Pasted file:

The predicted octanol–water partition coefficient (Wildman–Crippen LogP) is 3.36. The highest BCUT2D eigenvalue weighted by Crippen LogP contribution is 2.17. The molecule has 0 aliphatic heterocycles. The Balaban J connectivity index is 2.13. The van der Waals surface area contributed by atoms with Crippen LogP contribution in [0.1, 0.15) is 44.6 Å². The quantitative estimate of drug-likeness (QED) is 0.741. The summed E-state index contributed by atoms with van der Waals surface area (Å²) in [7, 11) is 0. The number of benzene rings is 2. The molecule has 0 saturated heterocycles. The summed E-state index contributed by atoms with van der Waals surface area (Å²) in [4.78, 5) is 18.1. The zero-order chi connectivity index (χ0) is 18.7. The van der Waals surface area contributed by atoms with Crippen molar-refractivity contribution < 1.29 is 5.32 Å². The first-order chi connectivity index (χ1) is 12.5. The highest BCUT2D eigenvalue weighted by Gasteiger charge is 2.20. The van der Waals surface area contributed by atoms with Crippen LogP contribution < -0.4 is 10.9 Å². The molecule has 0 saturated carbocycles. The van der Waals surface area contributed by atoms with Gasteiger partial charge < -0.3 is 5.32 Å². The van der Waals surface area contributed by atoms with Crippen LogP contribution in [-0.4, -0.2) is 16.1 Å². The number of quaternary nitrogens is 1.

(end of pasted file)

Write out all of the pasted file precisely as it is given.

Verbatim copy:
The predicted octanol–water partition coefficient (Wildman–Crippen LogP) is 3.36. The highest BCUT2D eigenvalue weighted by Crippen LogP contribution is 2.17. The molecule has 0 aliphatic heterocycles. The Balaban J connectivity index is 2.13. The van der Waals surface area contributed by atoms with Crippen LogP contribution in [0.1, 0.15) is 44.6 Å². The quantitative estimate of drug-likeness (QED) is 0.741. The summed E-state index contributed by atoms with van der Waals surface area (Å²) in [7, 11) is 0. The number of benzene rings is 2. The molecule has 0 saturated heterocycles. The summed E-state index contributed by atoms with van der Waals surface area (Å²) in [4.78, 5) is 18.1. The zero-order chi connectivity index (χ0) is 18.7. The van der Waals surface area contributed by atoms with Crippen molar-refractivity contribution < 1.29 is 5.32 Å². The first-order chi connectivity index (χ1) is 12.5. The highest BCUT2D eigenvalue weighted by Gasteiger charge is 2.20. The van der Waals surface area contributed by atoms with Crippen LogP contribution < -0.4 is 10.9 Å². The molecule has 0 saturated carbocycles. The van der Waals surface area contributed by atoms with Gasteiger partial charge < -0.3 is 5.32 Å². The van der Waals surface area contributed by atoms with Crippen LogP contribution in [-0.4, -0.2) is 16.1 Å². The number of quaternary nitrogens is 1.